I had the day off today, but ignored the temptation to travel north to Shetland for the Tengmalm's and instead did the usual tour of the regular East London sites.
It was pretty foggy early on and I couldn't even see the river when I arrived at the stone barges car park at Rainham, so headed back west to Creekmouth. Although the fog lingered for much of my visit here, it was fairly mild and around 10 Chiffchaffs were seen, though there wasn't anything among the gulls at the sewage works and outfall.
With the fog starting to clear by mid-morning I headed back to Rainham, where I soon picked up the juvenile Glaucous Gull floating around over the tip. Most of the gulls were going down to bathe on the river by the barges, so I headed up there. Viewing conditions were actually pretty good and it didn't take long for the 3cy Glaucous to put in an appearance, as well as a 2cy Yellow-legged Gull.
By late morning the haze was worsening and the temperature rocketing, so I headed back to the car and round to Erith Pier. Erith seems to be more of a weekend site, although gull numbers do vary with each visit. It was pretty quiet again today on the rising tide, with the six loaves dispatched into the Thames luring in very little. I'm still living in hope that the Bonaparte's might reappear, but it seems pretty unlikely now ... anyway, with nothing on show, it seemed churlish to ignore the fantastic light opportunities and I rattled off a few images of the Herring and Common Gulls drawn to the melee. I also saw the leucistic Herring Gull very distantly on the river towards the stone barges.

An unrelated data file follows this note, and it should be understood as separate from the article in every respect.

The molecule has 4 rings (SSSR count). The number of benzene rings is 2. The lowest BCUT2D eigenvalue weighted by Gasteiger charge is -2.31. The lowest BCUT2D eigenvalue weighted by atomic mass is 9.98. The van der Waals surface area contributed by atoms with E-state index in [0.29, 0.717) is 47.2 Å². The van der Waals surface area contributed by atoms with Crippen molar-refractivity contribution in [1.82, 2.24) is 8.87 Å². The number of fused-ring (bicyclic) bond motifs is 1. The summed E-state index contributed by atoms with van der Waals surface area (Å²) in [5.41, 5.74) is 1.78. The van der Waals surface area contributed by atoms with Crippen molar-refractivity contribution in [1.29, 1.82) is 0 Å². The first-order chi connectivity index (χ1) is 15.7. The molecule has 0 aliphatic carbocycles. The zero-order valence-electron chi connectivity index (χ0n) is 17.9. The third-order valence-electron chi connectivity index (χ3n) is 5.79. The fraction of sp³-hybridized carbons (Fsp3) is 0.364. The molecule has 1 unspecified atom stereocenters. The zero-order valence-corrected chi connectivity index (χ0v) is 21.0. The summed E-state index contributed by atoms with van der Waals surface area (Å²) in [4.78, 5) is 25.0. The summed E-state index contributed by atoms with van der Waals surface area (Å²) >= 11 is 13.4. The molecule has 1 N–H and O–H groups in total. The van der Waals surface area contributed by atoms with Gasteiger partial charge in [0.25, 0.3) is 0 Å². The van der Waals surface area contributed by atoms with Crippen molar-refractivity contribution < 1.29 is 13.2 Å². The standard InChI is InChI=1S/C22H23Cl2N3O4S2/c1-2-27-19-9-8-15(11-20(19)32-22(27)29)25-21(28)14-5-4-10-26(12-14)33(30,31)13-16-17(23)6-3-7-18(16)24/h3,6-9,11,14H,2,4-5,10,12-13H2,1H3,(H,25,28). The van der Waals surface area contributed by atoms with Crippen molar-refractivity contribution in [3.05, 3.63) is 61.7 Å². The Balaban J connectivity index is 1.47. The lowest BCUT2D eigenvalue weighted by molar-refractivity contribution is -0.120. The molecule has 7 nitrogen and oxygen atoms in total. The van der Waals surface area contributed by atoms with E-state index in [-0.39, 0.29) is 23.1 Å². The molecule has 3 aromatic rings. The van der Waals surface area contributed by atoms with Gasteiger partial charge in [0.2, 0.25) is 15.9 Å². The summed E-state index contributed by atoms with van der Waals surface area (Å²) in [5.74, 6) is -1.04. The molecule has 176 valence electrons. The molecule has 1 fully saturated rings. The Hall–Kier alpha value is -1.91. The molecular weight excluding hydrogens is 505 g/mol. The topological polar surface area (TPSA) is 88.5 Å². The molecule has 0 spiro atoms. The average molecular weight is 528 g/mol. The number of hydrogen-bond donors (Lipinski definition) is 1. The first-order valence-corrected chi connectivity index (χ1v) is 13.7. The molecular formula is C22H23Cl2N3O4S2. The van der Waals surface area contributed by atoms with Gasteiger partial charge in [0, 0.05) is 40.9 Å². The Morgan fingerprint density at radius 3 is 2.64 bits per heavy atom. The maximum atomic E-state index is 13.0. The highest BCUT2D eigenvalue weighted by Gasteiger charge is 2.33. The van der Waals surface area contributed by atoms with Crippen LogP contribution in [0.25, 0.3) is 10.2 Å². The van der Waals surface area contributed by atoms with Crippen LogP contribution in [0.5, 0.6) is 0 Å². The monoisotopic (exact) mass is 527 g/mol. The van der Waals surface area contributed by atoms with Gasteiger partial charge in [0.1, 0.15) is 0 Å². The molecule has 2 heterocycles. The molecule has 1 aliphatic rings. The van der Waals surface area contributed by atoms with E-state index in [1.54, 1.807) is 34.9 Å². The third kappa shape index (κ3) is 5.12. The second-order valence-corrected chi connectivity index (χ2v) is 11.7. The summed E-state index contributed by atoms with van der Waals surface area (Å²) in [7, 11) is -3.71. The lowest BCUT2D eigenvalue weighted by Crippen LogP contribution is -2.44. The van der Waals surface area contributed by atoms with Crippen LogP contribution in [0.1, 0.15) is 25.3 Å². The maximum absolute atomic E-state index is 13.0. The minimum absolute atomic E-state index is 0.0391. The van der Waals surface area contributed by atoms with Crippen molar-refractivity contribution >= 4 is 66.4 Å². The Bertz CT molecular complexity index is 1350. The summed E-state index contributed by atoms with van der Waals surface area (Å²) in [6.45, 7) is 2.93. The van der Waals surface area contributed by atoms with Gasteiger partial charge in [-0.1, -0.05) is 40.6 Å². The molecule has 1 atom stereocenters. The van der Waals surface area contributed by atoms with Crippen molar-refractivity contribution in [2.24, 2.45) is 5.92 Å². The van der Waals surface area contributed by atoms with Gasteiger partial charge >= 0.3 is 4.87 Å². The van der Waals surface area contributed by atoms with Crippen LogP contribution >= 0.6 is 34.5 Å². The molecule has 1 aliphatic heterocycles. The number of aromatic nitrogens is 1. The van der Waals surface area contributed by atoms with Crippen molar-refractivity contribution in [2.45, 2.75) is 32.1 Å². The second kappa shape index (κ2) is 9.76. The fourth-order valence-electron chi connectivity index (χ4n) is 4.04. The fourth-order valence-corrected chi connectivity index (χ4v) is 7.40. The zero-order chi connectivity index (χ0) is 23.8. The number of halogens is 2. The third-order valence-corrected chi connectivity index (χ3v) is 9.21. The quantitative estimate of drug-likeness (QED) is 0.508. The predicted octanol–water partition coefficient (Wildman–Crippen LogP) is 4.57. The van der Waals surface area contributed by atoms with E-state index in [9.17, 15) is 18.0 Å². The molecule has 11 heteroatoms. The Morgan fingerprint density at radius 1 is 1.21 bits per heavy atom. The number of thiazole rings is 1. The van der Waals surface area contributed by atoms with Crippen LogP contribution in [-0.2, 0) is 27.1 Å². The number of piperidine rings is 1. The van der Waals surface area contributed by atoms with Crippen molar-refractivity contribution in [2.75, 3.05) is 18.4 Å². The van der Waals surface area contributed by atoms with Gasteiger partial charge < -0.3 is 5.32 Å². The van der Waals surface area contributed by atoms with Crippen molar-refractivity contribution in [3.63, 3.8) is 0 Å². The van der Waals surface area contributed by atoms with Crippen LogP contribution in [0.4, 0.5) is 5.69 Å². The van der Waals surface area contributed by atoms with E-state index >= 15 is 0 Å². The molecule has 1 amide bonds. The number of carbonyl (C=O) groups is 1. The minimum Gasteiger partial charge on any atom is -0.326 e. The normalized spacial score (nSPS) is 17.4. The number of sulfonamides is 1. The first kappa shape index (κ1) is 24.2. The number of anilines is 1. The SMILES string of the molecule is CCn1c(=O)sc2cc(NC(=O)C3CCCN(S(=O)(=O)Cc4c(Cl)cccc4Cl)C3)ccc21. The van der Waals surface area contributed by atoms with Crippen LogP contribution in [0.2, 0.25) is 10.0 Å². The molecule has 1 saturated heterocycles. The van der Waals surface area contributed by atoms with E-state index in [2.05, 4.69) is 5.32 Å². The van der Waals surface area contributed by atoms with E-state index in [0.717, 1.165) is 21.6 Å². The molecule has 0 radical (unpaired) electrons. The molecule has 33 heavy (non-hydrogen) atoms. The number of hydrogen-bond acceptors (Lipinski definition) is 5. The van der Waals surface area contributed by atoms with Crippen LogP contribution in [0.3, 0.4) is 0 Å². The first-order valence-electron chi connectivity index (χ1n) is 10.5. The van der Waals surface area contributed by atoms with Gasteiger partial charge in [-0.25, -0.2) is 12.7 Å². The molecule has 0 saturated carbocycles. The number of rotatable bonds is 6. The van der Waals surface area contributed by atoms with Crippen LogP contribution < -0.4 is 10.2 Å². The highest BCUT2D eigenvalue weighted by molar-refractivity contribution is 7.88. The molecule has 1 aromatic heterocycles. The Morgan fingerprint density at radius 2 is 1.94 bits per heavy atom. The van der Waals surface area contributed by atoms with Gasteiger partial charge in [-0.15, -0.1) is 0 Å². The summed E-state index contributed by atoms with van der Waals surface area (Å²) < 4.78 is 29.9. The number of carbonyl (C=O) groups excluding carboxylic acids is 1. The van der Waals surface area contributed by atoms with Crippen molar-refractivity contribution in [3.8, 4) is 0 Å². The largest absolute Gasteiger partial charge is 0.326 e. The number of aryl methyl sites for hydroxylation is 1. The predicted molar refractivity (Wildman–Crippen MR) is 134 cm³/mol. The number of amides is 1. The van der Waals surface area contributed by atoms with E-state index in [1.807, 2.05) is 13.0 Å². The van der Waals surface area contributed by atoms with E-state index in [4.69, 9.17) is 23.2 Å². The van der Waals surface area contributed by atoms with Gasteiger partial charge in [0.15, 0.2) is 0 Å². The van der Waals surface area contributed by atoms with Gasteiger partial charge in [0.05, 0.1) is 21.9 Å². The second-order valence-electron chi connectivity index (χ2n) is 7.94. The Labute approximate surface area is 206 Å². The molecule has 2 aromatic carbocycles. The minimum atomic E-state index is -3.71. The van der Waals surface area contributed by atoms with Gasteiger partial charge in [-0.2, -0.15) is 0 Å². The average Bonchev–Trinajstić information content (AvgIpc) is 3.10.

After establishing that Erith wasn't on song I made the short journey east to Crossness. A Eurasian Penduline Tit has been seen regularly this week, after initially being found back in November. It was showing on arrival, but was a bit distant for images ... although did eventually come closer, if only for a minute or so, before flying off out of view. It was nice to hear it both calling and (briefly) singing!
With the sun beginning to dip, I turned my attention back to gulls and headed for Princess Alice Way, Thamesmead. The tide was right up, and the customary wholemeal offerings soon brought in the usual handful of gulls. Given how few Herring and Lesser Black-backs are usually here, this spot has had a fantastic strike-rate with Yellow-legged Gull this winter and today's visit produced a new first-winter that I hadn't seen previously.
The musings of a wildlife enthusiast, usually armed with his camera.